Pearls In Jewelry

August 12, 2016
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Pearl chocker

Welcome back to the Stewart Kuper Jewelers blog. This week we are discussing pearls. In our last post, we provided a brief introduction to pearls. We told you what pearls were and touched on where they came from. We also introduced the subject of cultured pearls, which are created in oyster farms. Today we are going to discuss pearls in jewelry, looking at their history and their contemporary use. Let’s begin.

History Of Pearl Jewelry

The history of so many iconic gems and styles of jewelry can be traced back directly to the Egyptians. Pearls are no different. The Egyptians were one of the first cultures to value pearls. In fact, they valued them so much that prominent Egyptians such as Pharos were often buried with pearls. In the Dark ages, pearl necklaces were worn by noble women as signs of status and by knights for luck in battle. When settling the New World, Europeans discovered pearls in the waters surrounding Central America. Their greed for these unique beauties was so strong that the population of pearl-producing American oysters was almost completely depleted by the end of the 17th century.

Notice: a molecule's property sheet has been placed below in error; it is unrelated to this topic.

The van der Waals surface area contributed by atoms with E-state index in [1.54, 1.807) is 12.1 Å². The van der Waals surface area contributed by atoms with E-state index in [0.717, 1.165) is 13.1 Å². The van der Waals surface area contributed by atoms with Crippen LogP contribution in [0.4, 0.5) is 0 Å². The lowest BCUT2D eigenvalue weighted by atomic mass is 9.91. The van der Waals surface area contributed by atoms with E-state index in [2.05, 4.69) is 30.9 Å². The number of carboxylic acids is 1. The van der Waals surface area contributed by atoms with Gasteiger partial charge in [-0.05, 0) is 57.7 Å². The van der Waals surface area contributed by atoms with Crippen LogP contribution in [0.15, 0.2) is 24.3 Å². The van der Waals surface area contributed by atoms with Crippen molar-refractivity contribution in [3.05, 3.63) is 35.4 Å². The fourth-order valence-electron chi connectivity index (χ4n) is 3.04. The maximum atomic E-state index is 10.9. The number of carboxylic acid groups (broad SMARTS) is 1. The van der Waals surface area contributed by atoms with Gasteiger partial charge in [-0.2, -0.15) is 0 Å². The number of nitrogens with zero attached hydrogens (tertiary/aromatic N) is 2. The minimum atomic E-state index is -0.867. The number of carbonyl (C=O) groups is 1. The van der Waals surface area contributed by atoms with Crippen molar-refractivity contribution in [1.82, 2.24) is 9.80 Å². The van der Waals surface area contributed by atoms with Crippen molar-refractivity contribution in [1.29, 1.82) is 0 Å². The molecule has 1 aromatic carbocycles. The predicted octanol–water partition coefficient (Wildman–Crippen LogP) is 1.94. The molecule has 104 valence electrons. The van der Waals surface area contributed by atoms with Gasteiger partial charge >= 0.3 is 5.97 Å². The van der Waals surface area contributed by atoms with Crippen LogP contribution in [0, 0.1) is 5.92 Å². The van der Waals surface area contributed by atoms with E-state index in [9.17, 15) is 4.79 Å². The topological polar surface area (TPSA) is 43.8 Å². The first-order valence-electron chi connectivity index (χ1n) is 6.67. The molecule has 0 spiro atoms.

All throughout this history pearls were incredibly valuable, available only to the very rich. Since the advent pearl cultivation, their availability has dramatically improved. Today, pearls are affordable and available to all.

Pearls can be used in all types of jewelry, including rings, earrings, and necklaces. Throughout history, their most prominent use has been for necklaces. Pearl necklaces are categorized by length. A collar is snug and fits directly against the throat. A choker is slightly looser and hangs to the base of the neck. The princess length, which hangs to the collarbone is one of the most popular available styles. The Opera length is one of the longer styles. it is usually between 30-36 inches in length.